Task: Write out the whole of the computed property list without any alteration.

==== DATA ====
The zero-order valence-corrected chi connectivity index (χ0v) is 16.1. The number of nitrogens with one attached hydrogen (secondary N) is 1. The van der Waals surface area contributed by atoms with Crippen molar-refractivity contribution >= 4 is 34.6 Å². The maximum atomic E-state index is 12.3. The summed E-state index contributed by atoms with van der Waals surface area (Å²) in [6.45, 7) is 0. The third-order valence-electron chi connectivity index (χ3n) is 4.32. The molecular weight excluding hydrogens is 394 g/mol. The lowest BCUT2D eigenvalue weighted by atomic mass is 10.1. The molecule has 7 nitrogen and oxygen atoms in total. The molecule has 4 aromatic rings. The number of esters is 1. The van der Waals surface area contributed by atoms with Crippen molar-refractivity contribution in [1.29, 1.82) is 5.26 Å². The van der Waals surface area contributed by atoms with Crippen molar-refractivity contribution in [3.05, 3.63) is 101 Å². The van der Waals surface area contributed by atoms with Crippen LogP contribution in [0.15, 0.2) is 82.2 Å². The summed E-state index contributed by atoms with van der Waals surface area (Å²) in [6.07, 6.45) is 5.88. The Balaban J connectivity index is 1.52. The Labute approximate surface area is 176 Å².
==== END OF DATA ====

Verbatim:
The zero-order valence-corrected chi connectivity index (χ0v) is 16.1. The number of nitrogens with one attached hydrogen (secondary N) is 1. The van der Waals surface area contributed by atoms with Crippen molar-refractivity contribution >= 4 is 34.6 Å². The maximum atomic E-state index is 12.3. The summed E-state index contributed by atoms with van der Waals surface area (Å²) in [6.45, 7) is 0. The third-order valence-electron chi connectivity index (χ3n) is 4.32. The molecular weight excluding hydrogens is 394 g/mol. The lowest BCUT2D eigenvalue weighted by atomic mass is 10.1. The molecule has 7 nitrogen and oxygen atoms in total. The molecule has 4 aromatic rings. The number of esters is 1. The van der Waals surface area contributed by atoms with Crippen molar-refractivity contribution in [1.29, 1.82) is 5.26 Å². The van der Waals surface area contributed by atoms with Crippen molar-refractivity contribution in [3.05, 3.63) is 101 Å². The van der Waals surface area contributed by atoms with Crippen LogP contribution in [0.15, 0.2) is 82.2 Å². The summed E-state index contributed by atoms with van der Waals surface area (Å²) in [6.07, 6.45) is 5.88. The Balaban J connectivity index is 1.52. The Labute approximate surface area is 176 Å².